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July 2019

Automation and Smart Devices Change the Landscape

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By David Gould

New technology aimed at turfgrass perfection keeps getting invented, some of it game-changing, some likely not. Relatively new on the scene is a device with a science-fiction sound to it — the “time-domain reflectometer.” It won’t transport you 50 years into the future, but it does let you measure and monitor soil moisture with new levels of precision.

TDR moisture meters, either handheld or mounted on a two-wheeled stand, reveal the inherent moisture-retention capacity of all the soils in a golf property’s microclimates. It’s a matter of riding the course during a normal weather spell, selecting sites — two or three on a tee box, six on a large green and a dozen-plus high and low spots along your fairway — and inserting the device’s twin tines down into root zones.

Some units have Bluetooth sending capability, delivering the data straight to your office computer. Readings will range from about 10 to 20 percent, and you’ll often be surprised at the degree of variation in the values. With these numbers recorded, you then run sprinklers as normal, and repeat the measurements until they tell you what adjustments are called for. Water savings, consistency across playing surfaces and perhaps some added disease resistance are the upsides of a $1,000 to $2,000 TDR investment.

Payroll savings (or redeployment of the man-hours currently on the budget) are the principal benefit envisioned for autonomous fairway mowers. A Salt Lake City manufacturer, FireFly Automatix, recently showed its GPS-based system and explained the benefits at a turf producers trade show.

“To date, we’ve autonomously mowed 100 acres of sod field,” says Eric Aston, the company’s lead mechanical engineer. “We’re pretty close to fully commercializing what we’ve developed for the turf-nursery setting — where the business case for mowing without a human operator is obvious. Actual fairways are another degree of complexity.”

The immediate takeaway: If you’re buying pallets of sod, you may be paying less because the nursery has passed on lower production costs to you.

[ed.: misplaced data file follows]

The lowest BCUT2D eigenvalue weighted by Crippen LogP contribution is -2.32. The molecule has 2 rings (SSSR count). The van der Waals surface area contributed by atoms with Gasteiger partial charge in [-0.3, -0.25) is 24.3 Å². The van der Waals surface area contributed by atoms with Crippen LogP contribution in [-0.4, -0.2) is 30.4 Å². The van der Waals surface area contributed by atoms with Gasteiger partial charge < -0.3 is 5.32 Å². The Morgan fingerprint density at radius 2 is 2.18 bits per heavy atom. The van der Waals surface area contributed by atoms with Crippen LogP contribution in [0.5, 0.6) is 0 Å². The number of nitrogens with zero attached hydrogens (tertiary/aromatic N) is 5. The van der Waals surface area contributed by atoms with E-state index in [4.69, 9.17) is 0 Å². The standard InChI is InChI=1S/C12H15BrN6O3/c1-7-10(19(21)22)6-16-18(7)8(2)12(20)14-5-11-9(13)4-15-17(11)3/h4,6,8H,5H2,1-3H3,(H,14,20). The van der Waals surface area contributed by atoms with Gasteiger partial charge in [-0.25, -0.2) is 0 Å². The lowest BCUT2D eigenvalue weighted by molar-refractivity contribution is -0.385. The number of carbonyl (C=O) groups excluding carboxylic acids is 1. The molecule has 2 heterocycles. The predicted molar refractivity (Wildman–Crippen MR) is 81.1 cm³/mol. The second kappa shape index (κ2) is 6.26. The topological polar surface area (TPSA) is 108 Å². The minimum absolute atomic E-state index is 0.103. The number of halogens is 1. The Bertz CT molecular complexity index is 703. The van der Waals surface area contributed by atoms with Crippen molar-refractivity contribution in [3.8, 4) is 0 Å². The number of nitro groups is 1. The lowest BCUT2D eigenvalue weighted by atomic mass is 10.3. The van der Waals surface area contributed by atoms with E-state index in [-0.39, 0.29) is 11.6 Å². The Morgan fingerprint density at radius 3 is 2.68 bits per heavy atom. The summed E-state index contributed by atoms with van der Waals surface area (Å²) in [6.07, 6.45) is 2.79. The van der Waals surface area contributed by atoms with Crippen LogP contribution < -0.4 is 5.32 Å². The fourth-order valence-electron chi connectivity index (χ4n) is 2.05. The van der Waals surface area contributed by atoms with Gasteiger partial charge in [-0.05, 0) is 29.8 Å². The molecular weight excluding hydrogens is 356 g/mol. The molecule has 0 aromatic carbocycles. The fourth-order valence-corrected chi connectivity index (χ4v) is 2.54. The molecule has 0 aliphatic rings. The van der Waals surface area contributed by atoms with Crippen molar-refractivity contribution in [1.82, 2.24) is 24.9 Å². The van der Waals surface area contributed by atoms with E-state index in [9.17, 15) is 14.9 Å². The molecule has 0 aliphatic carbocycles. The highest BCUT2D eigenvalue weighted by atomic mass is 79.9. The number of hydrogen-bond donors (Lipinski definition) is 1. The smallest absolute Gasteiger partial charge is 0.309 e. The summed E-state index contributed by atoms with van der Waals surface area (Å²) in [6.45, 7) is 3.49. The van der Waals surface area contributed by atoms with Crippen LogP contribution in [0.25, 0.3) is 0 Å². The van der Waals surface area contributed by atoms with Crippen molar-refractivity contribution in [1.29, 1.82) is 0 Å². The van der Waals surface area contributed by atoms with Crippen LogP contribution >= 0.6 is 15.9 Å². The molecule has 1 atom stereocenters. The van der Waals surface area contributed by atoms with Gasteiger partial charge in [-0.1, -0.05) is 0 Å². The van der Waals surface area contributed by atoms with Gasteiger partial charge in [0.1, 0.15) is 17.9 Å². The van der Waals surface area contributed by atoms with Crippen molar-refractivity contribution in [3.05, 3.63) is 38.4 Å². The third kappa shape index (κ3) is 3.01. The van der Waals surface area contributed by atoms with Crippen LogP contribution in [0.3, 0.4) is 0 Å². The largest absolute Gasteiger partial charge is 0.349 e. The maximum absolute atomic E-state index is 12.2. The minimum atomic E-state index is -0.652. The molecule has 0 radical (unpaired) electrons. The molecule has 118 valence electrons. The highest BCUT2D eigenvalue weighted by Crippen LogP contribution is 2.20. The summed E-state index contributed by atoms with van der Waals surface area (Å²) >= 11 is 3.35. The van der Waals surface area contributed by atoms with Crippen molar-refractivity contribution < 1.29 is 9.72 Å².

Meanwhile greens-mowing through automated units is a real thing at Presidio Golf Club in San Francisco — described in recent press reports as the first U.S. course to rely completely on robots to cut all its greens.

Cub Cadet Turf, marketed by Ohio-based MTD Products, is the brand name of this disruptive entry into turf care — including at the famed Wimbledon tennis center. Interestingly, it uses sonar rather than GPS for its guidance system, though the next generation will rely on GPS. According to the manufacturer, the human-error factor that has long caused greens to lose their original perimeter dimensions is addressed by this robot, which adds precision to its coverage area through repetition of the task.

A spirit of innovation was certainly at work in the development of the vibratory greens roller, in use for a decade-plus but mainly found in the very high end of the market. Attachable to a triplex greens mower in place of the cutting blades, this piece of machinery is able to smooth and firm the soil beneath the grass and even “shake” floating sand particles down to the root base before rolling pressure gets exerted.

Missouri-based Turfline Inc. is the force behind this gadget, one that superintendents and course architects have seen as a good answer to the green-speed-versus-plant-stress question. In other words, Stimpmeter readings can hit desired targets even with a higher mowing height, thus greater plant leaf area, which Mother Nature generally prefers.

Not visible to the naked eye, but still a big disrupter in turf-care technology, SubAir has done some iterative innovating of late. The add-on is called TurfWatch, which Jeremy Reese, the company’s director of sales and service, describes as a management and monitoring platform far beyond what was previously available.

“This is a technology based on touch screens and smartphone access, with big projectors in the maintenance center picking up data sent wirelessly from each hole based on 20-minute updates,” says Reese. “So, picture information on soil moisture, temperature, oxygen levels and salinity, delivered in different languages depending on your part of the world, all geared toward the optimal aerobic growing conditions.”

Come to think of it, maybe we have been transported 50 years into the future.

David Gould is a Massachusetts-based freelance writer and frequent contributor to Golf Business.

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